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Tour de France

Jumbo-Visma says losing the 2020 Tour de France brought valuable lessons

Sport director explains how the trap was set on the Col du Galibier to isolate and attack Tadej Pogačar.

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The Jumbo-Visma team seized control of the Tour de France on Wednesday with a tactically brilliant assault on race leader Tadej Pogačar plus a final climb masterclass from 2021 Tour runner-up Jonas Vingegaard.

Commenting on the success, team manager Richard Plugge told Wielerflits that the late collapse of the team’s challenge in 2020 taught it valuable lessons, as have its grand tour successes.

“Winning the Vuelta a España three times with Primož Roglič has taught us a lot. How do you win a grand tour? You have to experience that once. That is not explained in a book.

“And losing the Tour of 2020 has also been a wise lesson learned. We have learned a lesson from that. That now means that we have to keep doing everything right step by step.”

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The team’s tactical masterpiece Wednesday up and over the Galibier was already in the works.

Setting the trap on the Col du Galibier

The team laid out its intentions early on, putting Wout van Aert and Christophe Laporte in the day’s 20-man break. The riders in the bunch worked to isolate Pogačar from his team and then started firing off one-two attacks with Vingegaard and Roglič.

That happened in bursts during the race, taking a toll that only became obvious towards the end of the stage.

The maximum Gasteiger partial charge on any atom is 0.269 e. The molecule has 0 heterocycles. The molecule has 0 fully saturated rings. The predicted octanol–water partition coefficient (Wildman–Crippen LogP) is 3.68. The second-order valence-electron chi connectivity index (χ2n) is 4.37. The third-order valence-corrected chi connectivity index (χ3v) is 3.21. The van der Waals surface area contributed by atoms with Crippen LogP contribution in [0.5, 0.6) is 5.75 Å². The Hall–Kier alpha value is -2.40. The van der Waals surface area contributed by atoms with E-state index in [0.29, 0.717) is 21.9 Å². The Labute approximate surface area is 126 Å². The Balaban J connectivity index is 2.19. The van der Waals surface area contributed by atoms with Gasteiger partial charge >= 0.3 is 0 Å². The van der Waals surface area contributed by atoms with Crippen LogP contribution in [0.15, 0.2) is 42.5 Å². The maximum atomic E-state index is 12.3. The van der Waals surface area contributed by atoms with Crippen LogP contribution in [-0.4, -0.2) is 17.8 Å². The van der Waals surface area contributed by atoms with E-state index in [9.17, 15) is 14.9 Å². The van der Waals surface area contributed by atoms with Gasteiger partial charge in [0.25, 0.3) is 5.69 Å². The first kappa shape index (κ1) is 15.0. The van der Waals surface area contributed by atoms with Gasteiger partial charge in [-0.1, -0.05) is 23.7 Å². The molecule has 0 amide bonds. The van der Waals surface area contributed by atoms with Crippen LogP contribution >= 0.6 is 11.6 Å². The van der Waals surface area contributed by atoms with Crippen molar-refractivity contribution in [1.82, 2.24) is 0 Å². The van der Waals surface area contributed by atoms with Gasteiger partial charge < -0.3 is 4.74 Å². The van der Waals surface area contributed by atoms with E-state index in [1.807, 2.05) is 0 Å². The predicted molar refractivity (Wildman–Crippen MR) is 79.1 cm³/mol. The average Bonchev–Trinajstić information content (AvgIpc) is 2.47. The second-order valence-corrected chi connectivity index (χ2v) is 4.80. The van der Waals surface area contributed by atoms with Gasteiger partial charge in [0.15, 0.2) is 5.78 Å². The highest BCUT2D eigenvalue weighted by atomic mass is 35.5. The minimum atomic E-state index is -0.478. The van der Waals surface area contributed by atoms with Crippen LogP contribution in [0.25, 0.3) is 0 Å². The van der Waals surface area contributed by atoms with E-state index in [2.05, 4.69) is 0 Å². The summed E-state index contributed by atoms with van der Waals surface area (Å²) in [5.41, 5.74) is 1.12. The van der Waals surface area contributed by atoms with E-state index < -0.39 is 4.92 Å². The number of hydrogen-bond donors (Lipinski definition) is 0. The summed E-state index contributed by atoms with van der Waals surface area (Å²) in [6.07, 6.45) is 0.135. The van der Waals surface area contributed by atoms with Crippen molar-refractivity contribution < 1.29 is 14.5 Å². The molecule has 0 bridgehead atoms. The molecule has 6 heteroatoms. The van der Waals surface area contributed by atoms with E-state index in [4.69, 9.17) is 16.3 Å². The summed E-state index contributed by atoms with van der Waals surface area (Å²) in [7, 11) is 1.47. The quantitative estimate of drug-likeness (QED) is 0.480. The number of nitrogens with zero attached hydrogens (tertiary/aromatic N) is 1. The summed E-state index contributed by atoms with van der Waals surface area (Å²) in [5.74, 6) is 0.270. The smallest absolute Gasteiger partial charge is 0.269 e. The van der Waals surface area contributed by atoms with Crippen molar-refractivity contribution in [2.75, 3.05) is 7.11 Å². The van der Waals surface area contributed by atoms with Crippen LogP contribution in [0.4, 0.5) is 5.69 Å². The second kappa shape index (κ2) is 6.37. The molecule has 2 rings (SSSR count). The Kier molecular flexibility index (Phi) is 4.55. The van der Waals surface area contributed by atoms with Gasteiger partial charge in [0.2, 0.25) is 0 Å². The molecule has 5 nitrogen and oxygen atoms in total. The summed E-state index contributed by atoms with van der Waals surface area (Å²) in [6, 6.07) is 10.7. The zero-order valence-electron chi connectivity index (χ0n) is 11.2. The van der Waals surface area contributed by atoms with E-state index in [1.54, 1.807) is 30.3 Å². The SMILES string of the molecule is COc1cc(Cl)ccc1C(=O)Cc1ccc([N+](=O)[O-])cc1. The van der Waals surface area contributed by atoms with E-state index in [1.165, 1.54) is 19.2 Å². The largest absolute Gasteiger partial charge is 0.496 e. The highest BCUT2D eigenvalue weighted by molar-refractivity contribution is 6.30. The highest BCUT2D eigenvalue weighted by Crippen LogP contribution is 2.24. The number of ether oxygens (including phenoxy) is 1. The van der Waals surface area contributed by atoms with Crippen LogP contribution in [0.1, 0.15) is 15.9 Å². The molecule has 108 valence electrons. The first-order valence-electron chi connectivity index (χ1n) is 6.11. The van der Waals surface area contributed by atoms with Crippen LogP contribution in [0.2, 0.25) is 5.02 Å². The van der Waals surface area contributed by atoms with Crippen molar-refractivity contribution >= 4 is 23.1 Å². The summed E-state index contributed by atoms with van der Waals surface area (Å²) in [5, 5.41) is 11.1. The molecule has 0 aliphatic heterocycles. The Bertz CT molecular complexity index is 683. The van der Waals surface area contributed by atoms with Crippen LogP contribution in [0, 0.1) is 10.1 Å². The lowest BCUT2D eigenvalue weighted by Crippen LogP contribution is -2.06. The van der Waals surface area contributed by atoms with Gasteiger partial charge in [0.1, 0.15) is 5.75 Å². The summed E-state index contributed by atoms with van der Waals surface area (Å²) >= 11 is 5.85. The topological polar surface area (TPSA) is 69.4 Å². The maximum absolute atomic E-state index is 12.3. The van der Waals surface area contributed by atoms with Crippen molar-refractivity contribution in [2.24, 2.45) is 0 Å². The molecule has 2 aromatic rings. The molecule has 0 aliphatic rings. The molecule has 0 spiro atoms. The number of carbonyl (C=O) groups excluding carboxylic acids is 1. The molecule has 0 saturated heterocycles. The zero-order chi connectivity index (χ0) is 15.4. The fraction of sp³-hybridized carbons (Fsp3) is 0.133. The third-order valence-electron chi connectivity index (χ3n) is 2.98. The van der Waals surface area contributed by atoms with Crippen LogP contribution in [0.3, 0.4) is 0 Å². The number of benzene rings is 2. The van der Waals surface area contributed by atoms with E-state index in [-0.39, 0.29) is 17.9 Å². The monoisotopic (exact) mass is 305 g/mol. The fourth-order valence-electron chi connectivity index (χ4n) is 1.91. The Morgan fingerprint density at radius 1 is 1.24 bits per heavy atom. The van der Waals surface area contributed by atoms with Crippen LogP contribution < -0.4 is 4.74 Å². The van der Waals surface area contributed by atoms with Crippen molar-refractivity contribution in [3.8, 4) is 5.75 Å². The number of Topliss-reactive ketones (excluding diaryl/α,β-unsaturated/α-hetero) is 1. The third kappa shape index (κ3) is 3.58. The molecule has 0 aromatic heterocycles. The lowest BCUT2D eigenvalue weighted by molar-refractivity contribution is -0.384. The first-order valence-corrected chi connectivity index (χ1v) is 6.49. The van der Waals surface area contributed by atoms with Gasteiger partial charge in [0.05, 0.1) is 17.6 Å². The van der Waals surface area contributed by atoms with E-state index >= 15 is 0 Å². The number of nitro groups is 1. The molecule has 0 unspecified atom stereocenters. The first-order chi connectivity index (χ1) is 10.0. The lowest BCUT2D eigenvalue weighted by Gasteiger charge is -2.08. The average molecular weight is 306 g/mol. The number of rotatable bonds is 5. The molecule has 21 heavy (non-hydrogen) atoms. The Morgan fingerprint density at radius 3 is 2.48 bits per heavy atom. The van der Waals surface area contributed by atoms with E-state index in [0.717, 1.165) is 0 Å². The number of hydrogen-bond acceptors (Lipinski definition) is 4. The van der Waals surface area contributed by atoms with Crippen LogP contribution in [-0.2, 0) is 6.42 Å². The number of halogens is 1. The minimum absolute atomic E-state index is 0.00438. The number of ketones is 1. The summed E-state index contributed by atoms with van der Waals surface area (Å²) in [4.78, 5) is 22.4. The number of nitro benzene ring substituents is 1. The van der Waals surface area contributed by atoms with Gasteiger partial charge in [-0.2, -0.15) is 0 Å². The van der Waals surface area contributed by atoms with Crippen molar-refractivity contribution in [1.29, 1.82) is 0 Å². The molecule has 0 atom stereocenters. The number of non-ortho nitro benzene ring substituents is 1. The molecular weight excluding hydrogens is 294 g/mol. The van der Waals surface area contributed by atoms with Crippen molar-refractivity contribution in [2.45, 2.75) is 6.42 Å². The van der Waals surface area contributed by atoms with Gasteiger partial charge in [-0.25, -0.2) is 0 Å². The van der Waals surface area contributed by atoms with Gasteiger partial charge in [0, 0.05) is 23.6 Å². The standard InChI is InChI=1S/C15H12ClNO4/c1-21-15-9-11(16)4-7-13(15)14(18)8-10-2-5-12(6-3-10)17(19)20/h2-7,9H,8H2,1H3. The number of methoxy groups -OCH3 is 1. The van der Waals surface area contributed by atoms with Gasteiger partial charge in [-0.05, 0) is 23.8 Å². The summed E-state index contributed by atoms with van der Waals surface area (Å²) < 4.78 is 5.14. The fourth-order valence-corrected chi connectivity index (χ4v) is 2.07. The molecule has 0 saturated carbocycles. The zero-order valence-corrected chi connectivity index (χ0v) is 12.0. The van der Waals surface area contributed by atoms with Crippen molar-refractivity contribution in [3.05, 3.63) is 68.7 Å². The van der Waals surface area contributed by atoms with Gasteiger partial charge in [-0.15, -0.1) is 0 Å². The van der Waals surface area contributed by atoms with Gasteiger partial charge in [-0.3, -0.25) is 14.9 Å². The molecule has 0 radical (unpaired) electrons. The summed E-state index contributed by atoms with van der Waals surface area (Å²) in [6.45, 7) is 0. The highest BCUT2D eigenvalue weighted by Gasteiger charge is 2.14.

Roglič subsequently lost contact with the Pogačar/Vingegaard group but heading into the final 30 kilometers his teammate had the support of Van Aert, who had dropped back from the break, plus Steven Kruijswijk and Sepp Kuss.

They outnumbered the UAE Team, who had only Rafal Majka to support the race leader on the final climb.

Plugge said that there had been a clear tactic beforehand which explained the collapse of both UAE Team Emirates and Pogačar himself.

“It had to happen once with his team, which is severely weakened. You also saw that on the Galibier, where he had to close a lot of holes himself. Our intention was also to wear him down there, so that he would pay for those efforts later,” he said.

Sports director Grischa Niermann said that this explained what later happened on the Col du Granon.

“I don’t think Pogacar had a very bad day,” he told Wielerflits. “I think he wasted so much strength on the Galibier that he found himself a little bit lacking on the Granon because of it.

“We wanted to advance Primož Roglič on the Galibier, but he did not want to give Primož that freedom. With this, Primož has made a very large contribution to the exhaustion of Pogačar.

“After Primož had been ridden off [dropped], Pogačar himself led the way for a long time with Jonas in his wheel. I think this cost him a lot of strength. He made a very strong impression on the Galibier. He eventually had a breakdown. That is of course good for us.”

Likely wary about what happened in 2020, Niermann said that it is far too soon to presume Jumbo-Visma can win the Tour.

“Everyone has seen that we have a strong team. We are not afraid, but anything can still happen,” he said. “This lead is now worth defending. But there are still at least four very tough mountain stages. We are a long way from Paris.”

The team successfully defended the lead on Thursday’s stage to Alpe d’Huez, moving one day closer to the Champs Elysées.

An American in France

What’s it like to be an American cyclist living in France? Watch to get professional road cyclist Joe Dombrowski’s view.